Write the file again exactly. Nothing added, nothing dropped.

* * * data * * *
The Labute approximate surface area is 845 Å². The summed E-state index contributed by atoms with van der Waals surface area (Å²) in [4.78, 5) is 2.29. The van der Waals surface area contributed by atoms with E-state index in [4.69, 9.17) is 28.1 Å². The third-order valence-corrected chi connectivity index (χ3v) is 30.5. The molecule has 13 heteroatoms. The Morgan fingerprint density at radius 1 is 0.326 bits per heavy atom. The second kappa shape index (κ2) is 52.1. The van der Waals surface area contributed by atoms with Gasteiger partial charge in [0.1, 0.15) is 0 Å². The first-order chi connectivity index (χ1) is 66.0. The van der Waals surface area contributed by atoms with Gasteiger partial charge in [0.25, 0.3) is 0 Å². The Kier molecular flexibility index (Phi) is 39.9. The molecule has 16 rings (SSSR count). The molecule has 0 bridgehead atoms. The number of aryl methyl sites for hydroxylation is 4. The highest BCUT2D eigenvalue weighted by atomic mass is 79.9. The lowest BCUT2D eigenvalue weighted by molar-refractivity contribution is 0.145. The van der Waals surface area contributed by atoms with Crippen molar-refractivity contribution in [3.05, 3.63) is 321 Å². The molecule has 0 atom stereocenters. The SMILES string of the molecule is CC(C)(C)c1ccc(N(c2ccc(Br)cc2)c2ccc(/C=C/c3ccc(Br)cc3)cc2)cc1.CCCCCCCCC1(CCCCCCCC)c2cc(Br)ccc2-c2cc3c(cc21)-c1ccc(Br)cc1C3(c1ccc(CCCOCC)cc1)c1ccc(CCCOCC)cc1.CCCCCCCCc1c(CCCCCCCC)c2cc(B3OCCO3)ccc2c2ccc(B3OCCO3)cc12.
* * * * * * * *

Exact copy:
The Labute approximate surface area is 845 Å². The summed E-state index contributed by atoms with van der Waals surface area (Å²) in [4.78, 5) is 2.29. The van der Waals surface area contributed by atoms with E-state index in [4.69, 9.17) is 28.1 Å². The third-order valence-corrected chi connectivity index (χ3v) is 30.5. The molecule has 13 heteroatoms. The Morgan fingerprint density at radius 1 is 0.326 bits per heavy atom. The second kappa shape index (κ2) is 52.1. The van der Waals surface area contributed by atoms with Gasteiger partial charge in [0.1, 0.15) is 0 Å². The first-order chi connectivity index (χ1) is 66.0. The van der Waals surface area contributed by atoms with Gasteiger partial charge in [0.25, 0.3) is 0 Å². The Kier molecular flexibility index (Phi) is 39.9. The molecule has 16 rings (SSSR count). The molecule has 0 bridgehead atoms. The number of aryl methyl sites for hydroxylation is 4. The highest BCUT2D eigenvalue weighted by atomic mass is 79.9. The lowest BCUT2D eigenvalue weighted by molar-refractivity contribution is 0.145. The van der Waals surface area contributed by atoms with Crippen molar-refractivity contribution in [3.05, 3.63) is 321 Å². The molecule has 0 atom stereocenters. The SMILES string of the molecule is CC(C)(C)c1ccc(N(c2ccc(Br)cc2)c2ccc(/C=C/c3ccc(Br)cc3)cc2)cc1.CCCCCCCCC1(CCCCCCCC)c2cc(Br)ccc2-c2cc3c(cc21)-c1ccc(Br)cc1C3(c1ccc(CCCOCC)cc1)c1ccc(CCCOCC)cc1.CCCCCCCCc1c(CCCCCCCC)c2cc(B3OCCO3)ccc2c2ccc(B3OCCO3)cc12.